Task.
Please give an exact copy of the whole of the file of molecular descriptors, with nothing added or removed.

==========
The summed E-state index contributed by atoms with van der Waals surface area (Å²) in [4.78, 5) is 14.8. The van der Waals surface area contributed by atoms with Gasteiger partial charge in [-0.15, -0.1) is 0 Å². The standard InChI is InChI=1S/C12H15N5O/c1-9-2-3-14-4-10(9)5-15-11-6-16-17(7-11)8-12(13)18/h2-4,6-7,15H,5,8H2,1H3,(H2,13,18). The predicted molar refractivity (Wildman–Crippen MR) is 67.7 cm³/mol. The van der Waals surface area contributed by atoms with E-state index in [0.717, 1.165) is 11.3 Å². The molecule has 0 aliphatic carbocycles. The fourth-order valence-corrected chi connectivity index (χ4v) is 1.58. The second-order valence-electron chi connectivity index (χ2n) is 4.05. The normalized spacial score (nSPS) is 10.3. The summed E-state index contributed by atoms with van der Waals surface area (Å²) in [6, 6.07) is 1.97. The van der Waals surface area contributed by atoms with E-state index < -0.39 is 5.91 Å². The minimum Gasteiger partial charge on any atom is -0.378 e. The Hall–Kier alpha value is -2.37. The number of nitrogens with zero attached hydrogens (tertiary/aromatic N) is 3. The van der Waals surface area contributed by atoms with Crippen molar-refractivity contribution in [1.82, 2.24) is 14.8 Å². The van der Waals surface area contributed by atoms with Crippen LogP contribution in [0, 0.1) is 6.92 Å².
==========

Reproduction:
The summed E-state index contributed by atoms with van der Waals surface area (Å²) in [4.78, 5) is 14.8. The van der Waals surface area contributed by atoms with Gasteiger partial charge in [-0.15, -0.1) is 0 Å². The standard InChI is InChI=1S/C12H15N5O/c1-9-2-3-14-4-10(9)5-15-11-6-16-17(7-11)8-12(13)18/h2-4,6-7,15H,5,8H2,1H3,(H2,13,18). The predicted molar refractivity (Wildman–Crippen MR) is 67.7 cm³/mol. The van der Waals surface area contributed by atoms with E-state index in [0.717, 1.165) is 11.3 Å². The molecule has 0 aliphatic carbocycles. The fourth-order valence-corrected chi connectivity index (χ4v) is 1.58. The second-order valence-electron chi connectivity index (χ2n) is 4.05. The normalized spacial score (nSPS) is 10.3. The summed E-state index contributed by atoms with van der Waals surface area (Å²) in [6, 6.07) is 1.97. The van der Waals surface area contributed by atoms with E-state index < -0.39 is 5.91 Å². The minimum Gasteiger partial charge on any atom is -0.378 e. The Hall–Kier alpha value is -2.37. The number of nitrogens with zero attached hydrogens (tertiary/aromatic N) is 3. The van der Waals surface area contributed by atoms with Crippen molar-refractivity contribution in [1.82, 2.24) is 14.8 Å². The van der Waals surface area contributed by atoms with Crippen LogP contribution in [0, 0.1) is 6.92 Å².